Props to Coldenhoff for a first podium finish on the KTM this year and a tough campaign in which the Dutchman has had to fine-tune the 450SX-F and find confidence in what is only his second term in the premier class. Rockstar Iceone Husqvarna’s Max Nagl beat Monster Energy Yamaha’s Jeremy Van Horebeek to fourth overall after the Belgian front flipped late in the second moto and dropped from fourth to sixth. World Champion Romain Febvre was disappointed to leave the site of his 2015 coronation with only eighth but his off-track excursion in the slimy first sprint saw the Frenchman almost bury the YZ450FM in a soft sandy bank and he was lucky to re-join far down the order. Assen was an unsolvable puzzle for the likes of Suzuki’s Kevin Strijbos (a winner last time in the sand at Lommel) and a poor day for Honda was compounded by a tenth and nineteenth for Evgeny Bobryshev (who fell hard on Saturday) and Gautier Paulin respectively. The Frenchman in particular was almost cruising around the Dutch lumps and his form plummeted to such a degree that Honda held a lengthy debrief with their former star signing on Sunday afternoon, as the teams prepped their crates for the transatlantic haul.
MX2 saw two headline makers. Red Bull KTM’s Jeffrey Herlings returned for the first time in four rounds and with a 43 point lead over Suzuki’s Jeremy Seewer and promptly collected his thirteenth win from thirteen appearances. The Dutchman drove the crowd into rapture but had his nerves tested by a first mechanical fault of the season on Saturday that banished him to the outside of the gate, and then a crash through the waves while second in the wettest moto of the day that gave him a nasty jab into the chest from the handlebars. Herlings saw another rookie sensation—Suzuki’s Bas Vaessen—slip out in the same spot and he was able to pick up second place in the moto, even though HSF Logistics KTM Brian Bogers’ excellent pressure and performance from third meant the gap was less than half a second at the line. It seemed like there were Dutch everywhere.
Herlings got back to winning ways in the second moto but only once he had dealt with new teammate Jorge Prado. The 15-year-old Spaniard announced himself in splendid fashion on Saturday with Pole Position (profiting from Herlings’ technical malaise). Prado attempted practice at the Belgian Grand Prix four weeks previously but a shoulder injury meant that he pulled out before laps could be made in anger. This was the highly-rated teenager’s debut and although he lacked the strength to muscle the 250SX-F in the slimy first moto (2016 is his first on the four-stroke) he was flying out of the gate with the holeshot in the second and gave Herlings a few close calls on the track as well as a reminder of his clear speed and technique. Prado rode to second place and Rockstar Energy Husqvarna’s Max Anstie’s fall from third to fourth (allowing Bogers through) meant a Dutch 1-2 on the box and the Spaniard was on the podium in his maiden GP; a phenomenal achievement and something the likes of Herlings (fourth in 2010 in Bulgaria) and Roczen (seventh at the 2009 Portuguese round) cannot boast.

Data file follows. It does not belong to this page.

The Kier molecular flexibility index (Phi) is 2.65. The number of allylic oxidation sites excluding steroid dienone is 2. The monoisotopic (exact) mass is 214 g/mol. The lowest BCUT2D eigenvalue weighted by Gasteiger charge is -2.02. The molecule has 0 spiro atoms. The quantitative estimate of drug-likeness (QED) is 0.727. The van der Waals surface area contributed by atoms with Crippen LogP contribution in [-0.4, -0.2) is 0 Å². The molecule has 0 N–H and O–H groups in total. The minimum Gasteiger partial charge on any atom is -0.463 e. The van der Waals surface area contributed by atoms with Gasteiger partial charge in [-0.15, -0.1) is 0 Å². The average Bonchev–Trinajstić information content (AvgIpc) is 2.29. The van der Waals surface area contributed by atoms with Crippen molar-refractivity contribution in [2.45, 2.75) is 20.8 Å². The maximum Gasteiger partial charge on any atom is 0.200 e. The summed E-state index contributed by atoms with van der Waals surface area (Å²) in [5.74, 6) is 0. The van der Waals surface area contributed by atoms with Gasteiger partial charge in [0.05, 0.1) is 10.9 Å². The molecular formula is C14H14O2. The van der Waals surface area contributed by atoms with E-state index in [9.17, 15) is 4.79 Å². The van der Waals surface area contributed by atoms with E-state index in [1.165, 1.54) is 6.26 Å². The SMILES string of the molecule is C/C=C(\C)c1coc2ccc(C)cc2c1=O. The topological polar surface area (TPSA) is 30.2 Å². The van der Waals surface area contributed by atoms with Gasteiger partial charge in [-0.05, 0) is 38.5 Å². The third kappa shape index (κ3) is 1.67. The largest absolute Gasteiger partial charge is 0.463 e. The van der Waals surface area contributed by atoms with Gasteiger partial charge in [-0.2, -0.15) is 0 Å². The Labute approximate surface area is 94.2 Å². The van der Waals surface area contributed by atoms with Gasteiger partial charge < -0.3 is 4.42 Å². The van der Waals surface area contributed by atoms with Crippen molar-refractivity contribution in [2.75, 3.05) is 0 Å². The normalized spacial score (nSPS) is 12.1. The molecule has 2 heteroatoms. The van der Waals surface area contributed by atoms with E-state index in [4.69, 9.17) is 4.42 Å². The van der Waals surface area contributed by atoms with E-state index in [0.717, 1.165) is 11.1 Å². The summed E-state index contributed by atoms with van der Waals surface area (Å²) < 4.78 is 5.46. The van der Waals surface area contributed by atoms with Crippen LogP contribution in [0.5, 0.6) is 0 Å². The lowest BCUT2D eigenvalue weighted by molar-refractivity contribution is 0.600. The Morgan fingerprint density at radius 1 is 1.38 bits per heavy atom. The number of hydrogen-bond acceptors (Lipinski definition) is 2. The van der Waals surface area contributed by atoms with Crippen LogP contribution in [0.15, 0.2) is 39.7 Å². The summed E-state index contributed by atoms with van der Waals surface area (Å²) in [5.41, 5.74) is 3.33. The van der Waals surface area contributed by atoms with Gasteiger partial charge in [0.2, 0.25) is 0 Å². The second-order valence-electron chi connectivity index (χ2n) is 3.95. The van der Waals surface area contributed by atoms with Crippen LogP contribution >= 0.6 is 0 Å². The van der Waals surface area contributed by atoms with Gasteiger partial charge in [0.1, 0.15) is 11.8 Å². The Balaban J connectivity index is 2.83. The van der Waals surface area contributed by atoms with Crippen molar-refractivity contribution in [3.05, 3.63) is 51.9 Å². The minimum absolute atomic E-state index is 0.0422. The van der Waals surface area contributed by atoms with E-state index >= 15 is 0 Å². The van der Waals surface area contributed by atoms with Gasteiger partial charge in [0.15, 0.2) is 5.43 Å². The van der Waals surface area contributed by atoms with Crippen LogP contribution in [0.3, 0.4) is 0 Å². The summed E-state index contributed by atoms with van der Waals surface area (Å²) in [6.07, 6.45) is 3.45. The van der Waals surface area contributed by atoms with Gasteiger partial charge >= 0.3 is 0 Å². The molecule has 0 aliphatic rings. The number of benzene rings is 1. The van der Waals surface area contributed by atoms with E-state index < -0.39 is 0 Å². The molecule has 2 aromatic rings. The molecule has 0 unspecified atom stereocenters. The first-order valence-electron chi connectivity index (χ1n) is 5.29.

Full credit for the skill and no-shortage-of-bravery by Rockstar Energy Husqvarna’s Thomas Covington. The American showed his throttle control and aptitude for concentration and focus in the hardest of racing conditions (he won a sodden 2015 Grand Prix of Mexico) to own the first moto and must have been cursing in his lid with a fall at the start of the second that effectively doomed his chances of a second overall trophy. It was still an encouraging and confidence boosting day for the youngster ahead of a home Grand Prix in a matter of days.
Suzuki’s Jeremy Seewer had his worst day of the season with two falls—one in each moto—that pushed the Swiss down to fourteenth. A disappointing meeting for the 22-year-old was nevertheless tempered by the news that he has secured runner-up status for 2016 thanks to his gap of 108 points over Kemea Yamaha’s Benoit Paturel in the standings. In his three years in Grand Prix on a full-time basis, Seewer has sailed up from tenth to fifth and now to second place and must already be counted as one of the MX2 favourites for 2017 in what will be a Herlings-less category.
On Saturday, Livia Lancelot’s fourth position in the opening WMX moto was enough to give the French 28-year-old her second FIM World title after becoming the very first WMX champ back in 2008. Courtney Duncan went 1-2 for victory—her third of an eye-catching rookie term.
MXGP ended the long European phase of 2016 with both classes still to be decided and a rousing send-off at one of the most ambitious and slickly organised circuits in motorsport. North Carolina now beckons.
FIM World Motocross Championship
Round 16 - Assen - The Netherlands
|5.||Jeremy Van Horebeek||16-15||Yam|
|3.||Jorge Prado Garcia||9-22||KTM|
|5.||Thomas Kjer Olsen||14-16||Hus|
|9.||Lars van Berkel||18-7||KTM|
|11.||Iker Larranaga Olano||15-4||Kaw|
|12.||Freek van der Vlist||7-10||TM|
|15.||Brent Van doninck||0-12||Kaw|
|20.||Sven Van der Mierden||3-3||Hus|
|MXGP Series Standings|
|6.||Jeremy Van Horebeek||477pts||Yam|
|MX2 Series Standings|
|15.||Brent Van doninck||173pts||Yam|
|20.||Ivano Larranaga Olano||120pts||KTM|